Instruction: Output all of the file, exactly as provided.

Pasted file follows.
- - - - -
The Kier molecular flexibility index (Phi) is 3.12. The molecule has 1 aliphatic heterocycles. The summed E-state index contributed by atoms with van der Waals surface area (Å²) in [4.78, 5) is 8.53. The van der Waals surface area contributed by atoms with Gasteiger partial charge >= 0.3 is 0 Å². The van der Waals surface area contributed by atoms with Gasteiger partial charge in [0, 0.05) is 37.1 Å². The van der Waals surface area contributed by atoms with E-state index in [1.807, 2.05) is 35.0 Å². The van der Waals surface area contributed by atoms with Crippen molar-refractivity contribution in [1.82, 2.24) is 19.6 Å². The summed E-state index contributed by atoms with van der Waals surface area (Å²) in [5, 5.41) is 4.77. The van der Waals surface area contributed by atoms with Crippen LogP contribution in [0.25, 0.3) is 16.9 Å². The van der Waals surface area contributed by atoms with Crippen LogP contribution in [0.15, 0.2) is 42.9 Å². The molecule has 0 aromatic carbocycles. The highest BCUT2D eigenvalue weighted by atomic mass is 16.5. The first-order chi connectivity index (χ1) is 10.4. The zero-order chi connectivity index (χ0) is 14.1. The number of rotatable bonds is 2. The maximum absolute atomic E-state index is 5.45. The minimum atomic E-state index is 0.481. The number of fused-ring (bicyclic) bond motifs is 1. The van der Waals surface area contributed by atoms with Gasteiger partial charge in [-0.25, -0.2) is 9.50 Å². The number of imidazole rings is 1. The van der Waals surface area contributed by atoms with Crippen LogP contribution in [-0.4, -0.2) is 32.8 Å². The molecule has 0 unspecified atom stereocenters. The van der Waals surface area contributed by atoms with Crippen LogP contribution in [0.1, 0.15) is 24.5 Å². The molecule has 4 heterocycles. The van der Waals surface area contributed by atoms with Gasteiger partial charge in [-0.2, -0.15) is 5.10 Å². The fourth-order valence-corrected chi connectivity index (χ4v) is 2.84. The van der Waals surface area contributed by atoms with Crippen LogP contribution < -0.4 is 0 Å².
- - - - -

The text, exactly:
The Kier molecular flexibility index (Phi) is 3.12. The molecule has 1 aliphatic heterocycles. The summed E-state index contributed by atoms with van der Waals surface area (Å²) in [4.78, 5) is 8.53. The van der Waals surface area contributed by atoms with Gasteiger partial charge >= 0.3 is 0 Å². The van der Waals surface area contributed by atoms with Gasteiger partial charge in [0, 0.05) is 37.1 Å². The van der Waals surface area contributed by atoms with E-state index in [1.807, 2.05) is 35.0 Å². The van der Waals surface area contributed by atoms with Crippen molar-refractivity contribution in [1.82, 2.24) is 19.6 Å². The summed E-state index contributed by atoms with van der Waals surface area (Å²) in [5, 5.41) is 4.77. The van der Waals surface area contributed by atoms with Crippen LogP contribution in [0.25, 0.3) is 16.9 Å². The van der Waals surface area contributed by atoms with Crippen LogP contribution in [0.15, 0.2) is 42.9 Å². The molecule has 0 aromatic carbocycles. The highest BCUT2D eigenvalue weighted by atomic mass is 16.5. The first-order chi connectivity index (χ1) is 10.4. The zero-order chi connectivity index (χ0) is 14.1. The number of rotatable bonds is 2. The maximum absolute atomic E-state index is 5.45. The minimum atomic E-state index is 0.481. The number of fused-ring (bicyclic) bond motifs is 1. The van der Waals surface area contributed by atoms with Gasteiger partial charge in [-0.25, -0.2) is 9.50 Å². The number of imidazole rings is 1. The van der Waals surface area contributed by atoms with Crippen LogP contribution in [-0.4, -0.2) is 32.8 Å². The molecule has 0 unspecified atom stereocenters. The van der Waals surface area contributed by atoms with Crippen LogP contribution in [0.1, 0.15) is 24.5 Å². The molecule has 4 heterocycles. The van der Waals surface area contributed by atoms with Gasteiger partial charge in [-0.2, -0.15) is 5.10 Å². The fourth-order valence-corrected chi connectivity index (χ4v) is 2.84. The van der Waals surface area contributed by atoms with Crippen LogP contribution < -0.4 is 0 Å².